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1T 2T 3T 4T t FIGURE 25-2 Example to illustrate the development of the modified Z-transform (A = 0.7 or m = 0.3).
we may use the definition of Eq. (22.8) to write (25.4) n=O Since we work only with functions of t for which the function is zero for t < 0, we have for n = 0 c(0 - AT) = c( -AT) = 0
CA(Z) = 2 c(nT - AT)z-
MODIFED
ZTRANSFORMS
Equation (25.4) may now be written CA(Z) = Tc(nT - hT)z-
(25.5)
If we let m = 1 - A, we may write for the argument of c in Eq. (25.5) nT - AT = nT - (1 - m)T = (n - l)T + mT Equation (25.5) may now be written CA(Z) = 2 c[(n - l)T + mT]z-
(25.6)
(25.7)
If we let n = n - 1, Eq. (25.7) may be written CA(Z) = 5 c[(n + ~)T]z- z-~ n =O or CA(Z) = z-l 2 c[(n + m)T]z- n =O (25.9) (25.8)
This last expression is the definition of the modified Z-transform. Replacing the index n with n, to avoid an awkward symbol in the definition, we have the expression for the modified Z-transform: CA(Z) = c(z,m) = z-l 2c[(n + m)T]z- n=O (25.10)
The symbol C(z,m) has replaced CA(Z) and m = 1 - A. Tables of transform pairs have been developed that relate a function f(t) to its modified Z-transform. Table 22.1 provides the modified Z-transforms for the functions of t listed in the table.
PULSE TRANSFER FUNCTION FOR MODIFIED Z-TRANSFORM
Returning to Eq. (25.3), we may write c;(s) = G;W *W Writing this in terms of Z-transforms, we have
CA(z)
(25.11)
GA(Z)F(Z)
(25.12)
The convention has been established to replace the Z-transform of the delayed function, such as C,+(Z) in Eq. (25.12), with the symbol C(z,m) where m is
SAMPLED-DATA CONTROL SYSTEMS
related to A by the relation m = 1 - A. Changing the subscripted symbols in Eq. (25.12) according to this convention gives the equivalent expression
C(z,m) = .G(z,m)F(z)
(25.13)
where G(z ,m) is the Z-transform corresponding to GA(S). Remember that GA(S) is simply the transfer function for the process G(s) multiplied by the transfer function for the fictitious delay; thus: GA(s) = G(s)~-* ~ (25.14)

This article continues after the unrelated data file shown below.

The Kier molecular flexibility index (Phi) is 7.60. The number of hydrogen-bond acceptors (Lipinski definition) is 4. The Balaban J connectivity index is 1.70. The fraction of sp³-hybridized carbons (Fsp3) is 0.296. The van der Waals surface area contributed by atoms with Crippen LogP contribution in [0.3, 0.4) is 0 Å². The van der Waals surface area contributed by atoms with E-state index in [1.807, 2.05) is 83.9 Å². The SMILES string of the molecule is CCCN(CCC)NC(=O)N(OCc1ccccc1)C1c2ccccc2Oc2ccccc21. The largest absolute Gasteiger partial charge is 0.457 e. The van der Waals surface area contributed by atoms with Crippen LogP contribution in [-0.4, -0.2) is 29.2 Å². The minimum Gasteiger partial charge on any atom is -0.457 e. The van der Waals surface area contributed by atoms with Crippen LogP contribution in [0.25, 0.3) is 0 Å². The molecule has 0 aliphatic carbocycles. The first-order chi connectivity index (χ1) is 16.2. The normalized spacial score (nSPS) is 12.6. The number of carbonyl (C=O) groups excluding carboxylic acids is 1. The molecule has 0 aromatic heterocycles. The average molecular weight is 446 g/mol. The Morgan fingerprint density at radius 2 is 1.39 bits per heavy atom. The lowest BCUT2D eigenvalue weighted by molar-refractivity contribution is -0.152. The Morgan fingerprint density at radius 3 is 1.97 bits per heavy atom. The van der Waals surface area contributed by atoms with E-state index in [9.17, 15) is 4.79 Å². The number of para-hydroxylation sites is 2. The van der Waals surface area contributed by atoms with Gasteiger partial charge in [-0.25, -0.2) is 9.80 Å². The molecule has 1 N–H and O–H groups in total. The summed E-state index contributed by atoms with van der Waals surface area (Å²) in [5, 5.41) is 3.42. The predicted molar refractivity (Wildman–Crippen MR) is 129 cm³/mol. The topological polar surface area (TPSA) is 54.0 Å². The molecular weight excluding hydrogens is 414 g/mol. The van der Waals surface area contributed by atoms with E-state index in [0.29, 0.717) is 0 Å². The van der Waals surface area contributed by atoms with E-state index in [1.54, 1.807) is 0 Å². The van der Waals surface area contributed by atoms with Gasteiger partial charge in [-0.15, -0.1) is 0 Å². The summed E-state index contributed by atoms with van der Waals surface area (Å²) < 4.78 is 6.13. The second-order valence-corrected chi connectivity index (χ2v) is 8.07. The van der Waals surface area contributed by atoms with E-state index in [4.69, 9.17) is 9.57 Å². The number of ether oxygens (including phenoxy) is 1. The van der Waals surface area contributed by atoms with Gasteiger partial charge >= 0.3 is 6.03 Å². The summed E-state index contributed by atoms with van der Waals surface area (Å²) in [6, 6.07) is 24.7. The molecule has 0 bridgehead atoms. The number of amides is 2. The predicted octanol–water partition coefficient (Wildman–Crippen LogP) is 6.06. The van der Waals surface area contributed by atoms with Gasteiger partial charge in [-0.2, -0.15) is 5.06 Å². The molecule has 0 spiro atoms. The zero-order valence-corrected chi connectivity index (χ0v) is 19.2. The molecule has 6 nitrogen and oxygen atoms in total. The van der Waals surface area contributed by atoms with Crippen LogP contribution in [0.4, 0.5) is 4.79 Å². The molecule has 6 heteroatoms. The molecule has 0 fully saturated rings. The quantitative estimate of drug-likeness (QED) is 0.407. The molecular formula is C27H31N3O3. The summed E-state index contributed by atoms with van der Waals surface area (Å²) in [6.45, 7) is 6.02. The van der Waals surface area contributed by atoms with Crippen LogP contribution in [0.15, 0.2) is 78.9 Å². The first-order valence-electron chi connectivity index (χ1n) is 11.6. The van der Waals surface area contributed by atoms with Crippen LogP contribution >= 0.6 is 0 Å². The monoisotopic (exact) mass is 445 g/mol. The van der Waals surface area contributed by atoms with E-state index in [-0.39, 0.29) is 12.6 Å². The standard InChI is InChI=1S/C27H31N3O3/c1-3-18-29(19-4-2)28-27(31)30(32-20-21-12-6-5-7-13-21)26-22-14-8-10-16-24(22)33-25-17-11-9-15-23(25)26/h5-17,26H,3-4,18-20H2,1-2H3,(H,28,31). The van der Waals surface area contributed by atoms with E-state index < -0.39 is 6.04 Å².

To find G(z. ,m) one may refer to a table of transforms and find the entry G(z ,m) corresponding to the desired G(s). To find the output of the block diagram in Fig. 25.4 at times other than sampling instants, one uses the modified Z-transform and writes
SUMMARY OF USE OF THE MODIFIED Z-TRANSFORM.
C(z,m) = G(z,m)F(z)
(25.15)
It should be realized that C (z , m) is simply a Z-transform and that it can be inverted by the same procedures used for inverting ordinary Z-transforms. Furthermore, the inversion gives information about the response only at sampling instants. The result from the inversion of the modified Z-transform gives the values of c(t) between sampling instants. By choosing m between 0 and 1, one can obtain the values of c(t) at any desired time within the sampling intervals. For convenience, one may apply the following rule to determine the effect of the size of m on the time into the sampling intervals.
Rule. Inversion of C (z , m) gives a response that is equivalent to stepping back one sampling period in c(t) and advancing mT units of time. Thus, for nz = 1, there is no delay and the result is the same as that obtained from the ordinary Z-transform. This can be seen from the fact that A = 1 - m = 1 - 1 = 0. On the other extreme, for m = 0, one has a delay that approaches a full sampling period.
The system presented earlier in Fig. 25.2 for the purpose of explaining the timing of the various signals will now be worked as an example using the method
just discussed. Example 25.1. Obtain by means of ordinary and modified Z-transforms the response for the system shown in Fig. 25.5. Determine the response c(t) at sampling instants and at times positioned 0.3T from the beginning of sampling instants.
c*(r) I --A , ----T c*(s)
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